Destinations / JOURNEY
I had chosen my place carefully: surely the hot-pink-windbreaker vari-
I stayed near the front of the line, just behind Maureen, a psychiat-
ric nurse from Pittsburgh. Maureen walked with her shoulders slightly
hunched, took each step slowly and deliberately, and shaded her eyes
from the sun as she scanned the distance. I thought she looked like
a professional tracker, except for her bright white Asics Gel running
shoes — obviously bought new for the trip — and hot pink windbreaker.
ety of meal would be most tempting. If a lion charged, I would simply
maintain my position behind the primary bait.
Maureen’s left shoelace was untied. Should I tell her? If I did, she’d
stop to tie it, and the whole single-file line would crash into us like a
row of dominoes. I would be trampled by my fellow travelers, and perhaps sprain my ankle or fall into a pile of warm dung in the process. If I
didn’t, Maureen might trip and fall, and be eaten alive.
I kept my mouth shut.
A large, lone bird circled the sky above us. Robert identified it as
a white-backed vulture (Gypus africanus). Our guides had amazing
eyesight. Born and raised in the delta, they could identify all the birds
and animals from far away. Soon a second vulture appeared, and then a
third. Apparently the vultures knew something we did not.
As we hiked deeper into the forest — way too far in to run for the
boat — Robert still saw dust. We kept walking, single file, assiduously
staying together, not falling back or getting out of line, doing shhh,
going deeper into the forest.
At one point I was tempted to stop and photograph a little bee-eater
“Listen!” Rodgers and Robert both heard the lions.
(Merops pusillus), a brilliantly colored bird with an emerald back,
golden throat and brilliant blue “eyebrow.” Bee-eaters feast on bees,
wasps and hornets, removing the stingers first by repeatedly hitting
the captured insect on a hard surface. These exquisite beauties often
make their homes in excavated dirt at the entrance to an aardvark den,
and I wanted to stop and hunt for nests. But when I considered the pos-
sibility of death by lion, I decided to stay with the group.
We kept walking. At first we didn’t hear anything, but a ways farther in we heard a low rumbling sound. “It’s the lions! Yes, and they are
chasing buffalo!” The rumbling, our guides explained excitedly, was
the sound of a thousand hooves. We proceeded, still in line, straining
to get a look through the trees at a buffalo or a lion. Suddenly Robert
hurried back into our midst, eyes wide and round, and bulging so the
whites showed around their whole circumference. “They are coming
this way!” he shouted hoarsely.
“We are too close! Go back! Go back!”
Finally I saw the dust, a huge cloud of it, about 200 yards away
and coming toward us fast. It was swirling above a herd of several
hundred cape buffalo, and they were coming toward us fast, too.
We had been told to stand our ground in the face of a charging lion,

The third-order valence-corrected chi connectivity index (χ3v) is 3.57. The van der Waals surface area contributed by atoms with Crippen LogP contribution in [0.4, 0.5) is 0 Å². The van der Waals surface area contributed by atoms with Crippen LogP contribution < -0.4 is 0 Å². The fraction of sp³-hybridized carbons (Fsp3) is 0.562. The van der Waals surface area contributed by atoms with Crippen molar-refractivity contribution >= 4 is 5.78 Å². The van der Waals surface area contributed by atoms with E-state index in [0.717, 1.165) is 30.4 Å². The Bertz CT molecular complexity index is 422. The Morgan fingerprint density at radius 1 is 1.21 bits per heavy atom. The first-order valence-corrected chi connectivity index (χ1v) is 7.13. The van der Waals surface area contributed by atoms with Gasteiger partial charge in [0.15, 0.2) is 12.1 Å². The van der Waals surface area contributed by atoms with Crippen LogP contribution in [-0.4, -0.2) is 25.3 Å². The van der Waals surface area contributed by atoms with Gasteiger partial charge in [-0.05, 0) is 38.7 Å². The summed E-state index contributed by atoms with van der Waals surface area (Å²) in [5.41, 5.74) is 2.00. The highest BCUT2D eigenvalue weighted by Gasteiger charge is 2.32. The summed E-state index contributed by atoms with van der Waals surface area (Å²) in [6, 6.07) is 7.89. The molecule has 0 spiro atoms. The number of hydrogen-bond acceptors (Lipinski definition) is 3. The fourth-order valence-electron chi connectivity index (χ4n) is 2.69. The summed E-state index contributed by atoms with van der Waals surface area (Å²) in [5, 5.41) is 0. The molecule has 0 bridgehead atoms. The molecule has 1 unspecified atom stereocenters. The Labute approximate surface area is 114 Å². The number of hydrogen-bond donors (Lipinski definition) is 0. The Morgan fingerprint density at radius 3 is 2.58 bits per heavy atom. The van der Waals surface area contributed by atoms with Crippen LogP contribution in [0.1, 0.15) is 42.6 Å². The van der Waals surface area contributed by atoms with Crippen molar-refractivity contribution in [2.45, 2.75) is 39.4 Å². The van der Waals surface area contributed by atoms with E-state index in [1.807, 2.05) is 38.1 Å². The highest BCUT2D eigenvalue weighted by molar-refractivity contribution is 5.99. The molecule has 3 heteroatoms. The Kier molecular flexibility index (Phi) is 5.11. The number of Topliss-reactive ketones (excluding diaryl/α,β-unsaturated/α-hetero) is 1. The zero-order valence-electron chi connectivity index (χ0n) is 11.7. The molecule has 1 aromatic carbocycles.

but what was the protocol for a buffalo attack? There was no time to ask.
Our careful, single-file line disintegrated into chaos as we ran back —
hats, cameras and binoculars flying. No more zigzagging to avoid holes
or backtracking around fallen trees; we leapt them all heroically. Several
of our group turned out to be talented sprinters, and I personally tested
the freshness of five or six piles of dung in the space of 20 seconds.
As suddenly as the stampede began, it was over. It’s interest-
ing, what goes through one’s mind at a time like this. As soon as
“Escape! Escape!” had run its course, I was overwhelmed with the
perfection of Nature’s Grand Plan: elephants knock down large
trees, allowing grasslands to develop, which attracts grazing ani-
mals, which provide food for the lions. The aardvark holes create
natural traps for the lions’ prey; the monumental, nutrient-rich
elephant droppings fertilize the tall grasses …
Lost as I was in the beauty of the Grand Plan, it was several minutes
before I remembered Maureen. How did her untied shoelace fit in? Had
I been homicidally remiss in not mentioning it earlier? Or was I sim-
ply playing my predetermined part in the survival of the fittest? Did
Maureen stand, or did she run? Had she been trampled by stampeding
buffalo, or even eaten by a hungry lion?
I came to my senses, surveyed the scene, and saw Maureen’s hot
pink jacket halfway up a small tree, with Maureen still inside it.
Apparently it had not provoked the lions. We began to regroup, and
everyone seemed to have survived. The cape buffalo — still about 70
yards away — had also survived. They had all stopped running and
were now milling about restlessly. They seemed to be more afraid of us
than of the charging lions. This did not strike me as an effective adaptive behavior, but what do I know about the life of a buffalo? And what
did they know about humans? At any rate, they kept their eyes on both
us and the lions, which — conveniently — made it easy for us to observe
the five adult lions that were now in our immediate vicinity.
Make that five hungry adult lions.
I had heard that female lions form hunting bands, and that the males
We had been told to stand our ground in the
face of a charging lion, but what was the protocol
for a buffalo attack? There was no time to ask.